8. RIP Max my childhood friend. We grew up together as kids. He lived in the flat above us in Stamford Hill, Durban with his mother, step father and older sister. He was 2-3 years older than I was but nevertheless we went to the beach quite often together back then in the 1940’s. Thanks to him he also taught me how to swim both in the surf and at the swimming baths at Marine Parade. He later joined the Pirates Life Saving Club where he spent a great deal of his time there. Unfortunately our friendship went separate ways when I emigrated as a teenager from South Africa to the UK in 1960 so lost touch completely with him along with many other good friends made at that time. Before the days of the Internet, communication was very difficult in keeping up to date with things. However, belatedly I was able to follow up on some of his career triumphs, which made me feel very proud to have known him when I did. He will be sadly missed by his family and the many friends and acquaintances around the world that he made over his years as a top notch surfer. I too will miss him but no doubt his legacy will live on.

    RIP MAX

    :-)

  9. Well put Pat……Maxie was and always will be the “father” of surfing in South Africa. I knew him from my early days as a lifesaver at Pirates SLC and it was there that I watched him build the first foam board I had ever seen,it was a strange looking craft but it was a vast leap from what we were riding at the time.He was a forthright man and could come across as quite abrasive but he was in fact a passionate man who spoke with great love about a sport that meant so much to him and all of us who grew up in his shadow. I have known some great surfers in my time but none who influenced my life and the lives of so many of my peers as much as Maxie did.He leaves behind a legacy that so many surfers in South Africa should be proud of and thankful for……go in peace brother,you may be gone but you will never be forgotten.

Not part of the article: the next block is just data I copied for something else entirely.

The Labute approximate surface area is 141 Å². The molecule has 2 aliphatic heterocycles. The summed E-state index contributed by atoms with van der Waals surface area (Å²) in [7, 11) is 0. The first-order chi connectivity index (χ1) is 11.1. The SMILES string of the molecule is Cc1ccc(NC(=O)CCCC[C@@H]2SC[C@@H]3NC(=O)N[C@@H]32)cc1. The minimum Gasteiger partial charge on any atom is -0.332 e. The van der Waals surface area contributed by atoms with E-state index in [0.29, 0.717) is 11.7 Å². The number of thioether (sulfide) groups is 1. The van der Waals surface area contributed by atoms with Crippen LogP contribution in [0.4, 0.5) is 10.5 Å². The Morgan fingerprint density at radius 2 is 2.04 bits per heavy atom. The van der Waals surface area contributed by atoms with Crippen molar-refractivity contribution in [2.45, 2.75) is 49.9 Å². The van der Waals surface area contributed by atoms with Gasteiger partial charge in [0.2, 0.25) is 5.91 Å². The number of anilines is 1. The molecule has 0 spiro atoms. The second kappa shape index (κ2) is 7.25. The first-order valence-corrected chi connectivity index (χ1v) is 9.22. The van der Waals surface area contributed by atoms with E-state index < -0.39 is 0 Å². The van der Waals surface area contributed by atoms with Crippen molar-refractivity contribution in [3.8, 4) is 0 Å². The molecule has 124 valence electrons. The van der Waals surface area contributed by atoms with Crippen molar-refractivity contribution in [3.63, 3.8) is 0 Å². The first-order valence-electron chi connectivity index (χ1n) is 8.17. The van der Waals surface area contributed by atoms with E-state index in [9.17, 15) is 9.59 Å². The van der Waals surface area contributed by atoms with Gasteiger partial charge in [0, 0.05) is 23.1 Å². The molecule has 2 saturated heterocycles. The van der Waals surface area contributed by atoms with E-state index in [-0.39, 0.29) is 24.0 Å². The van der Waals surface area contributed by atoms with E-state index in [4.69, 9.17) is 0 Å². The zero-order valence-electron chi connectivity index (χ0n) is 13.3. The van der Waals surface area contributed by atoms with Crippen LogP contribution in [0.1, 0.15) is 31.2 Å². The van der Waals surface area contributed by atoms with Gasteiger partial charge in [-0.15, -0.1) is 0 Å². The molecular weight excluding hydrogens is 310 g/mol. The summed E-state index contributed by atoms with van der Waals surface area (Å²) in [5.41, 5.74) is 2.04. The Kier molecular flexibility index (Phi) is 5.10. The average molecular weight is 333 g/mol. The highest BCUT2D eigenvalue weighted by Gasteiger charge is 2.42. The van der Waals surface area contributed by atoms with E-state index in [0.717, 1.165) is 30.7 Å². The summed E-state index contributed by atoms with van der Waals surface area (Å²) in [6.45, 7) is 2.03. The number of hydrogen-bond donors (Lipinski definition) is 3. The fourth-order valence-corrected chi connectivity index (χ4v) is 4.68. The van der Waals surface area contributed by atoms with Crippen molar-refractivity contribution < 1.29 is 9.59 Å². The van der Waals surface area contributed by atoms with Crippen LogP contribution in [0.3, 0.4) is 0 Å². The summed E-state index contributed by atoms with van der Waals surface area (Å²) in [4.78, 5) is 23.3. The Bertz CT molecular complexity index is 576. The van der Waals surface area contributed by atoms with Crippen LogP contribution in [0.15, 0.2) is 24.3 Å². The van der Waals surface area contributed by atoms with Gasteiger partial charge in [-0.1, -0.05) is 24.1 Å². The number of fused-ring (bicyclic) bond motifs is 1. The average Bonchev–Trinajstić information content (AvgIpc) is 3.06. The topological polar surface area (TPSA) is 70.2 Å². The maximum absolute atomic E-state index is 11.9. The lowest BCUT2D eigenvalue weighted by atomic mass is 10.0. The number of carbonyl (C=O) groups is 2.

10. So sad to see a true LEGEND and character of S A Surfing pass on, but those foundations are what we build upon. My personal condolences and those of all of us at Lifestyle Surfshop to all the family. Thanks for the years of great service both in and out of the water.

  11. Well said Patrick. What a wonderful tribute the man. There was never a time when we would be walking home after surfing would Max pass us without stopping to give us a lift. I am proud to have known him as a kid growing up in those days. RIP

  12. Great words for a true Durban and SA legend. Thanks Patrick!
    My memories of the legend Max Wetland go back to my Grom days in the 70’s when the Thompson cousins were starting to make a name for themselves and pro surfing was in it’s infancy.
    Max was the Man! I’m sure there are many that could tell you a story about this legend. RIP Max.

  13. very sorry to hear of the passing of Max going to miss ourcar park chats go
    Well Max and God Bless we all going to miss you !!!
    ,

  14. Well said Pat! Maxie was far and away the “Father of South African Surfing” as a grom my first board was a Wetteland pop-out belly board, My first Custom board was a Wetteland and in the late seventies after moving to Canada and hooking up with Maxie he was my Surf partner for so many Canadian, Washington and Oregon Surf Safaries in the years he lived in Canada. Man I could tell you some classic Maxie stories. Max invented the snowboard, we had to hike up the mountains to ride them, people thought we were crazy!! Max could build anything and make it work. The Canadian Surfing crew loved Maxie and were sad to see him go home to Africa, They will be saddened even more to hear of his passing. Lots of love to Lynn and the family. I will never forget this great man.

  15. Thanks Pat.
    Max was a hero to us kids, he gave so much passion and time to us and our surfing, especially if we were struggling. I would love getting lost in endless technical discussions about surfing, guitar or politics. He was a driving force in our sport, we always had to answer to him about our surfing. Sorry to lose Mark, sorry to lose Max, both legends and dear friends.
    Dion

  16. Max, world & wave wise, could talk & laugh about any subject under the sun. A hero, a legend & a story teller of note. You’ll live & ride on forever. Namaste.

  17. Max, Lynn and family were our friends in Canada, we have fond memories with them and also tried the first of the snowboarding with him, some of the molds for the snowboard were made in our house basement. RIP Max see you on the other side.Love to Lynn and the children. Bobby & Colin Luus.

  18. Such sad news . a true gentleman who embraced all who rode waves no matter which discipline . REST IN PEACE MAX

  19. Hard to swallow that my friend Max is gone !Someone i have known and respected since the early 50,s when he belonged to ‘Pirates’ & I belonged to ‘Durban Surf’. Always the best surfer.

  20. Thank you for a lifetime of commitment and contribution to the lifestyle and sport of surfing that we all love and enjoy so much! Family friend, pioneer and legend!
    Rest in peace Max Wetteland…

  21. Thank you! for good surfing advice, of which I follow to this day, rest in peace Max Wetteland a legend

  22. RIP Max Wetteland